Food ties together so many parts of our lives. Eric Kim learned from working as a food writer that “we can never really run away from who we are.” He moved back home to Atlanta at the start of the pandemic to cook with his mother and work on the book Korean American and found a bit of his identity in the process. I recently received a review copy. Transcribing his mother’s recipes and transforming them into his own made clear his understanding of being an American who is also Korean. The recipes are specific dishes fondly remembered from his upbringing with some of his own takes. There are Korean flavors with American ingredients and vice versa and a mix of the two. It’s a personal look at life through food and how his family prepared these dishes with lots of endearing stories throughout. A great example of how Korean and American concepts collide is the Gochugaru Shrimp and Roasted Seaweed Grits. The creamy, buttered grits are flavored with crushed gim, which is roasted seaweed, and sesame oil while the shrimp are bathed in lots of garlic, gochugaru, fish sauce, and lemon juice. The richness of the butter brings all these flavors together magically. I also tried the Roasted Seaweek Sour Cream Dip that I made with skyr from a local producer, and I have the page marked for Crispy Yangnyeom Chickpeas with Caramelized Honey. Of course, there are multiple variations of kimchi and recipes that incorporate kimchi like the cold noodle dish Kimchi Bibimguksu with Grape Tomatoes, Caramelized-Kimchi Baked Potatoes, and Kimchi Sandwiches on Milk Bread. There are some recipes I look forward to making my own. I’d love to try some meatless fillings for Kimbap, but two options are included with Spam and Perilla and Cheeseburger. And, I want to try Sheet-Pam Bibimbap with all sorts of vegetables. There are fish, chicken, and beef dishes; stews; vegetable recipes honoring Kim’s mother’s garden; and a chapter of Feasts. The chapters are rounded out with one for sweets that includes a Dalgona Butterscotch Sauce for ice cream that I have to try. It was the Soy Sauce Fried Chicken, though, that I turned to next.
This recipe is from Kim’s Aunt Georgia, and it’s the crispiest chicken ever. The pieces are coated in potato starch and fried twice before being tossed in a spicy, soy sauce glaze. I’ve fried things all sorts of ways such as in a simple flour coating, in a three-step breaded coating, in nut crusts, etc. But, this was my introduction to using potato starch. It really does make an incredibly crunchy exterior. I used thighs, legs, and lots of wings from Shirttail Creek Farm. The sauce was a mix of oil, sliced garlic, sliced jalapenos, brown sugar, and soy sauce. It was warmed until bubbling in a skillet, and the twice-fried chicken was turned in it before plating. An important accompaniment is the Chicken Radishes. They are simply pickled radishes in distilled vinegar that go perfectly with the rich, fried chicken, and I luckily had some local radishes to use the day I made them.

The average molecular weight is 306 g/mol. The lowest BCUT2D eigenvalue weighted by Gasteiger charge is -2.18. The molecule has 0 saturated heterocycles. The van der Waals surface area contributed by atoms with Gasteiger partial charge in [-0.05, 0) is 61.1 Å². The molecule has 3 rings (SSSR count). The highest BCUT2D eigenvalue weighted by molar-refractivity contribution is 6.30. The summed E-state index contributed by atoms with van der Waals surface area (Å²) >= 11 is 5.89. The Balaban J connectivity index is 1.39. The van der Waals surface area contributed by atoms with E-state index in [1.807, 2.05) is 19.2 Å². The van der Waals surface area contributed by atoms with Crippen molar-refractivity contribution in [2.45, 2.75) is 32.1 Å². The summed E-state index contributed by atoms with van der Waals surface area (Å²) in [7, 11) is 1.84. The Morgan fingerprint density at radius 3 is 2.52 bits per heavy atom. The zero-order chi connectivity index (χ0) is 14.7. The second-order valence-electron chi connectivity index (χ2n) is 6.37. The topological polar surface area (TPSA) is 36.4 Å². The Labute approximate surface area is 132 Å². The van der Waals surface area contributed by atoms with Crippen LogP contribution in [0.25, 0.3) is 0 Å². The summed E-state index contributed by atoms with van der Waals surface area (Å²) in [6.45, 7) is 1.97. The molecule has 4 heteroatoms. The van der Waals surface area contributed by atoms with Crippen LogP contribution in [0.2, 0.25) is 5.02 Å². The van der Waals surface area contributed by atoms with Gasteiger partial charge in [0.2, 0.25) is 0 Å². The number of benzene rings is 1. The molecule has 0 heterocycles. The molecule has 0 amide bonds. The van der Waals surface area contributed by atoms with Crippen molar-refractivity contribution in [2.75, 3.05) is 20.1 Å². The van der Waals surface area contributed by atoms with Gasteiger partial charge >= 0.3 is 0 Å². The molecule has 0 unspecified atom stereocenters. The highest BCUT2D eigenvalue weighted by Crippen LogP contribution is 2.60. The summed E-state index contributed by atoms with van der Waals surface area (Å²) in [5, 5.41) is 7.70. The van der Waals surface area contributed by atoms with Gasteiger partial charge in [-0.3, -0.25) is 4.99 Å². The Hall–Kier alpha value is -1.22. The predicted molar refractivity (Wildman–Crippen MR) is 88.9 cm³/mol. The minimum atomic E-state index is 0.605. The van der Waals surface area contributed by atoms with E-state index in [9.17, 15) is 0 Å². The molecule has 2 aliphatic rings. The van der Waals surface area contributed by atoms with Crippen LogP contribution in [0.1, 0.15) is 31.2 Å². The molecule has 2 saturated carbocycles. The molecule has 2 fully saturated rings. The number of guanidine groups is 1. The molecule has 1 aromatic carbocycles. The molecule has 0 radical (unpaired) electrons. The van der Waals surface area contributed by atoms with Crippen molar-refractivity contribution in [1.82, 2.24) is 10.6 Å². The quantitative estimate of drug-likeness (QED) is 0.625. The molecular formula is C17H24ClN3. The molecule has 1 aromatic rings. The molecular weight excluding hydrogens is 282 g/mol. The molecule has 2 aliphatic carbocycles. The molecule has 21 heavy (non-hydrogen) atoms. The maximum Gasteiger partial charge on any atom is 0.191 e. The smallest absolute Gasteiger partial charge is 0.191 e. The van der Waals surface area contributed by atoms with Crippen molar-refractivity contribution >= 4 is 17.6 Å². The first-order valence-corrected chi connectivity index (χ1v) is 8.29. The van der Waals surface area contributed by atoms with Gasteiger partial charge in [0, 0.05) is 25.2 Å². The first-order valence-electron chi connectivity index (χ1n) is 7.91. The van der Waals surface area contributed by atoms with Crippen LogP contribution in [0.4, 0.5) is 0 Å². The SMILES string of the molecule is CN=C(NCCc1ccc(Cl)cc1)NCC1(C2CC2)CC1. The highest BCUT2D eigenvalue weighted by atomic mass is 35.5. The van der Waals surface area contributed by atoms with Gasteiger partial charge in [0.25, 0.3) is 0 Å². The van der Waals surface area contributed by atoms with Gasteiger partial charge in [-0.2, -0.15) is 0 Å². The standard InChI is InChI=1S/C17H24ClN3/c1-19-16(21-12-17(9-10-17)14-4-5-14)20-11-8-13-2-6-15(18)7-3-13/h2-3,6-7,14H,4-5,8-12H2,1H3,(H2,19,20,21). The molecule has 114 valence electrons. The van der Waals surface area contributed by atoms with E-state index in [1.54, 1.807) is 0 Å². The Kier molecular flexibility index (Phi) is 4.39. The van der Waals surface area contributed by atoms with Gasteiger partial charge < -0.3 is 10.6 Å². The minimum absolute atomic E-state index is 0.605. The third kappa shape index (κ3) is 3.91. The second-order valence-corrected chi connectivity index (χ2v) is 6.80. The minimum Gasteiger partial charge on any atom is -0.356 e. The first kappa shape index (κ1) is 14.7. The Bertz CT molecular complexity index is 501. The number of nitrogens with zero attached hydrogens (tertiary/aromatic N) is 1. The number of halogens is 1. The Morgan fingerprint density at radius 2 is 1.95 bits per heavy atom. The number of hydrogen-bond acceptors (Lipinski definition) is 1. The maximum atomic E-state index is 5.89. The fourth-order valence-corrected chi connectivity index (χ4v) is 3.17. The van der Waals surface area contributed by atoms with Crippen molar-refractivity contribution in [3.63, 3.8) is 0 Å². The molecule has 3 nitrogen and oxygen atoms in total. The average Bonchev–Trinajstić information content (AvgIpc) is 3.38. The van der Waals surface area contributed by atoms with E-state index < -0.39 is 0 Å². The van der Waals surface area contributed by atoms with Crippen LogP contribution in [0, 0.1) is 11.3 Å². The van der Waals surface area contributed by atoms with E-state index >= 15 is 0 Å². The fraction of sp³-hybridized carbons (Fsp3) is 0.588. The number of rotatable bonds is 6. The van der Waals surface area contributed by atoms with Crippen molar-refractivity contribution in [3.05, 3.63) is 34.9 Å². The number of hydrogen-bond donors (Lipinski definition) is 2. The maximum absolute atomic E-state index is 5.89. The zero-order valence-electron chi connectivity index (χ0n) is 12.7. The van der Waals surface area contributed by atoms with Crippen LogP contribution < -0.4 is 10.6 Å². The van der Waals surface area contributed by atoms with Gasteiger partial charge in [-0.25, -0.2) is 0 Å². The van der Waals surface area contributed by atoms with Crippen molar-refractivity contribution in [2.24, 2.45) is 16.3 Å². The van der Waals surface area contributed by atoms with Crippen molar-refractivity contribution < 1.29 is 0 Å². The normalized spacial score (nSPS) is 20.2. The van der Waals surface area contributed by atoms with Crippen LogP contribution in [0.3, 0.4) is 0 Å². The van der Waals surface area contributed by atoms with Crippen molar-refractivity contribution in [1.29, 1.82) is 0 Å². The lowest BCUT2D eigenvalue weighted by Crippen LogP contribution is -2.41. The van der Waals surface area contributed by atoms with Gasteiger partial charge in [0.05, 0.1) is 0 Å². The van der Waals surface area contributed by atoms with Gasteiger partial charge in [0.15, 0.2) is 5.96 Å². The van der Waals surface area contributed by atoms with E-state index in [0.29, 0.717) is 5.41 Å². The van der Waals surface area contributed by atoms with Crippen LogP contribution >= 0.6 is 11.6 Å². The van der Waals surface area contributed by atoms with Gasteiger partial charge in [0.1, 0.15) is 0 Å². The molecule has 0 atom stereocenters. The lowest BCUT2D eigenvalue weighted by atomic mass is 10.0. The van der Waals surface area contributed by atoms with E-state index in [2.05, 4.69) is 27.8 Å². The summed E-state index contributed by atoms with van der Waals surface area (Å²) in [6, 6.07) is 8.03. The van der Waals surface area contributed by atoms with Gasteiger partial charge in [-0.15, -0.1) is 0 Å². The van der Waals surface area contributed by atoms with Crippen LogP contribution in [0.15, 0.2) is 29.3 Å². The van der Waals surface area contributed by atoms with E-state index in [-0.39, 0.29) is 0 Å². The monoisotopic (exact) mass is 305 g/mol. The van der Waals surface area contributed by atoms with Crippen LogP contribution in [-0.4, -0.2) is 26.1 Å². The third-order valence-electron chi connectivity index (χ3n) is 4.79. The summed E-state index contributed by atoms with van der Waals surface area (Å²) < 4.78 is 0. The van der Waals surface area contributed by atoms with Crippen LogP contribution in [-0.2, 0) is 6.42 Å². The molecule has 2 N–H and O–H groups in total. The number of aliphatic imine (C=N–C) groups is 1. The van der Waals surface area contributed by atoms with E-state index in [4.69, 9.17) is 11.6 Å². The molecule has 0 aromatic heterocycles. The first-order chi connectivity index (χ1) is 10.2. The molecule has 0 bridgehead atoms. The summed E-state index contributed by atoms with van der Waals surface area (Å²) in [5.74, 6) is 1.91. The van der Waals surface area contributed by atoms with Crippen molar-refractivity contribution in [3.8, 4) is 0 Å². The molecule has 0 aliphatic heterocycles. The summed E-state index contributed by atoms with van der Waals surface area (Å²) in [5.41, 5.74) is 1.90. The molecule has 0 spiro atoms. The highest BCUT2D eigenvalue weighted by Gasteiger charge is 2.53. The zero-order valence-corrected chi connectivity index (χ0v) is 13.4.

Bright, acidic radishes with the crunchiest, spicy chicken was a fantastic combination. I highly recommend the duo. It can’t be easy for immigrants like Kim’s parents to navigate unfamiliar ingredients in attempting to make the kind of food they know and love. But, this book shows the evolution of just that and how new dishes came to be. We’re lucky to get to share in their inventiveness.
Aunt Georgia’s Soy Sauce Fried Chicken with Jalapeños
My Aunt Georgia’s fried chicken is unmatched. I love how simple her recipe is, and within its simplicity—the careful combination of garlic, jalapeños, brown sugar, and soy sauce—lies great complexity. Her chicken stays crunchy for hours, thanks to the potato starch coating and the double fry, not to mention the savory, spicy glaze that candies the outsides. For balance, be sure to have this with the Somaek and the Chicken Radishes.
1 whole chicken (3 to 3½ pounds), cut into 10 serving pieces
Kosher salt and freshly ground black pepper
2 cups potato starch
7 large garlic cloves, thinly sliced
3 large jalapeños, thinly sliced
1/4 cup packed dark brown sugar
1/4 cup soy sauce
SERVES 6 TO 8
1. In a large bowl or resealable plastic bag, add the chicken pieces and season with salt and pepper. Add 1 cup of the potato starch and toss to coat each piece. Remove the chicken pieces and repeat. Add the pieces to the bowl or bag, sprinkle in the remaining 1 cup potato starch and toss to coat each piece again. Set aside on a plate until the starch on the chicken begins to look wet, about 15 minutes.
2. Pour 2 inches oil (enough to cover the chicken pieces while frying) into a large Dutch oven. Heat over medium-high heat to 350°F.
3. Line a plate with paper towels. Working in batches of a few pieces at a time, add the chicken to the hot oil and fry until lightly golden, about 4 minutes per batch. Transfer the fried chicken to the paper towels. Then, fry these same pieces a second time until golden brown, about 8 minutes per batch. Set these twice-fried chicken pieces aside on a wire rack until you’ve double-fried all of the chicken.
4. In a medium skillet, combine ½ cup vegetable oil, the garlic, 2 of the jalapeños, the brown sugar, and soy sauce and set over medium-high heat until it bubbles up. Add a few pieces of the fried chicken to the sauce and use tongs to quickly turn them over in the glaze just until coated. Remove and transfer to a serving platter. Repeat with the remaining chicken.
5. Garnish the fried chicken with the remaining jalapeño slices and serve immediately or at room temperature, when the soy sauce glaze on the outside will be at its crunchiest.
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